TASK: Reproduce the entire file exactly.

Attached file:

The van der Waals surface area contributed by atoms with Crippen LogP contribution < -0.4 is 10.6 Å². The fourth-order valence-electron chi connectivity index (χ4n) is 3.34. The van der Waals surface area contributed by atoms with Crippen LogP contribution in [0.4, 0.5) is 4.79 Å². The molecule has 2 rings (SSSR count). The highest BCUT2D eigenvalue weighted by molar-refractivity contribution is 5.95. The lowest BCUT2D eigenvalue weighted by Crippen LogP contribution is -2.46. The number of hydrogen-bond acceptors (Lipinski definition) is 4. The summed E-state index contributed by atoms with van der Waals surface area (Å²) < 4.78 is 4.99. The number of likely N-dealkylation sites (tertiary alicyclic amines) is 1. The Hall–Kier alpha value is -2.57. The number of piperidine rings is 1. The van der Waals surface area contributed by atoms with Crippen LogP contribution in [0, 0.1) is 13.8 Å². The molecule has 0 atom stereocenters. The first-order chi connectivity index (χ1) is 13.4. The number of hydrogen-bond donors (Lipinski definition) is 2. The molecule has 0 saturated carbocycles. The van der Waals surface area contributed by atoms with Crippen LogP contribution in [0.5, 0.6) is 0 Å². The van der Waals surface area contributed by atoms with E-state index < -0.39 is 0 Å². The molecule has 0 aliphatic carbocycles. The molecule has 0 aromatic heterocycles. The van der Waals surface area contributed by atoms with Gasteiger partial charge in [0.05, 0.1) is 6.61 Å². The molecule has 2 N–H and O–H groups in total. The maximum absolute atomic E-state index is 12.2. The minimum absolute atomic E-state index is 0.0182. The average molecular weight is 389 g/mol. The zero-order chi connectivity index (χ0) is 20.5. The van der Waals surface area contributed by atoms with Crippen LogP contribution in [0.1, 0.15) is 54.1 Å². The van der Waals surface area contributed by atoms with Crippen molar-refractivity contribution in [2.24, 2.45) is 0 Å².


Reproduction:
The van der Waals surface area contributed by atoms with Crippen LogP contribution < -0.4 is 10.6 Å². The fourth-order valence-electron chi connectivity index (χ4n) is 3.34. The van der Waals surface area contributed by atoms with Crippen LogP contribution in [0.4, 0.5) is 4.79 Å². The molecule has 2 rings (SSSR count). The highest BCUT2D eigenvalue weighted by molar-refractivity contribution is 5.95. The lowest BCUT2D eigenvalue weighted by Crippen LogP contribution is -2.46. The number of hydrogen-bond acceptors (Lipinski definition) is 4. The summed E-state index contributed by atoms with van der Waals surface area (Å²) < 4.78 is 4.99. The number of likely N-dealkylation sites (tertiary alicyclic amines) is 1. The Hall–Kier alpha value is -2.57. The number of piperidine rings is 1. The van der Waals surface area contributed by atoms with Crippen LogP contribution in [0, 0.1) is 13.8 Å². The molecule has 0 atom stereocenters. The first-order chi connectivity index (χ1) is 13.4. The number of hydrogen-bond donors (Lipinski definition) is 2. The molecule has 0 saturated carbocycles. The van der Waals surface area contributed by atoms with Crippen LogP contribution in [0.5, 0.6) is 0 Å². The van der Waals surface area contributed by atoms with E-state index < -0.39 is 0 Å². The molecule has 0 aliphatic carbocycles. The molecule has 0 aromatic heterocycles. The van der Waals surface area contributed by atoms with Gasteiger partial charge in [0.05, 0.1) is 6.61 Å². The molecule has 2 N–H and O–H groups in total. The maximum absolute atomic E-state index is 12.2. The minimum absolute atomic E-state index is 0.0182. The average molecular weight is 389 g/mol. The zero-order chi connectivity index (χ0) is 20.5. The van der Waals surface area contributed by atoms with Crippen LogP contribution in [0.1, 0.15) is 54.1 Å². The van der Waals surface area contributed by atoms with Crippen molar-refractivity contribution in [2.24, 2.45) is 0 Å².